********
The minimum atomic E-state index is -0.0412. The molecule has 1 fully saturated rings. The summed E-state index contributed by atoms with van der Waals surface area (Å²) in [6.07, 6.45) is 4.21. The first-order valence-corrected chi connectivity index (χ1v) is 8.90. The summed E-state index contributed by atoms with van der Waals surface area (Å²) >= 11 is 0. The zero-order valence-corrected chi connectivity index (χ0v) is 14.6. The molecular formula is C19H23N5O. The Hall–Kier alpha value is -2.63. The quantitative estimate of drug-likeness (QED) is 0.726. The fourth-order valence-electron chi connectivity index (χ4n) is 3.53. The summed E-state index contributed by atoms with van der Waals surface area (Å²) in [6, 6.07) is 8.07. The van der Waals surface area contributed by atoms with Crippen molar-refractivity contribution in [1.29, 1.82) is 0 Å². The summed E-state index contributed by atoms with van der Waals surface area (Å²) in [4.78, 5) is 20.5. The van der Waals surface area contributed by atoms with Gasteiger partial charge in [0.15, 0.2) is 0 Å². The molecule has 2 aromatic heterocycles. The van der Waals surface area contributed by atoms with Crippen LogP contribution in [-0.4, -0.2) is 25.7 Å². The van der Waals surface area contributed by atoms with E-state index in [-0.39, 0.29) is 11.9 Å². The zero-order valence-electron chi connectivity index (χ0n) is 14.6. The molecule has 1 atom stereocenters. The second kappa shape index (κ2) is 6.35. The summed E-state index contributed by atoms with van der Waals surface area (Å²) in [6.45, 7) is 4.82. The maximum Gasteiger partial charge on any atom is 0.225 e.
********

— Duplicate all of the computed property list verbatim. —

The minimum atomic E-state index is -0.0412. The molecule has 1 fully saturated rings. The summed E-state index contributed by atoms with van der Waals surface area (Å²) in [6.07, 6.45) is 4.21. The first-order valence-corrected chi connectivity index (χ1v) is 8.90. The summed E-state index contributed by atoms with van der Waals surface area (Å²) >= 11 is 0. The zero-order valence-corrected chi connectivity index (χ0v) is 14.6. The molecular formula is C19H23N5O. The Hall–Kier alpha value is -2.63. The quantitative estimate of drug-likeness (QED) is 0.726. The fourth-order valence-electron chi connectivity index (χ4n) is 3.53. The summed E-state index contributed by atoms with van der Waals surface area (Å²) in [6, 6.07) is 8.07. The van der Waals surface area contributed by atoms with Crippen molar-refractivity contribution in [1.29, 1.82) is 0 Å². The summed E-state index contributed by atoms with van der Waals surface area (Å²) in [4.78, 5) is 20.5. The van der Waals surface area contributed by atoms with Gasteiger partial charge in [0.15, 0.2) is 0 Å². The molecule has 2 aromatic heterocycles. The van der Waals surface area contributed by atoms with Crippen LogP contribution in [-0.4, -0.2) is 25.7 Å². The van der Waals surface area contributed by atoms with E-state index in [-0.39, 0.29) is 11.9 Å². The zero-order valence-electron chi connectivity index (χ0n) is 14.6. The molecule has 1 atom stereocenters. The second kappa shape index (κ2) is 6.35. The summed E-state index contributed by atoms with van der Waals surface area (Å²) in [6.45, 7) is 4.82. The maximum Gasteiger partial charge on any atom is 0.225 e.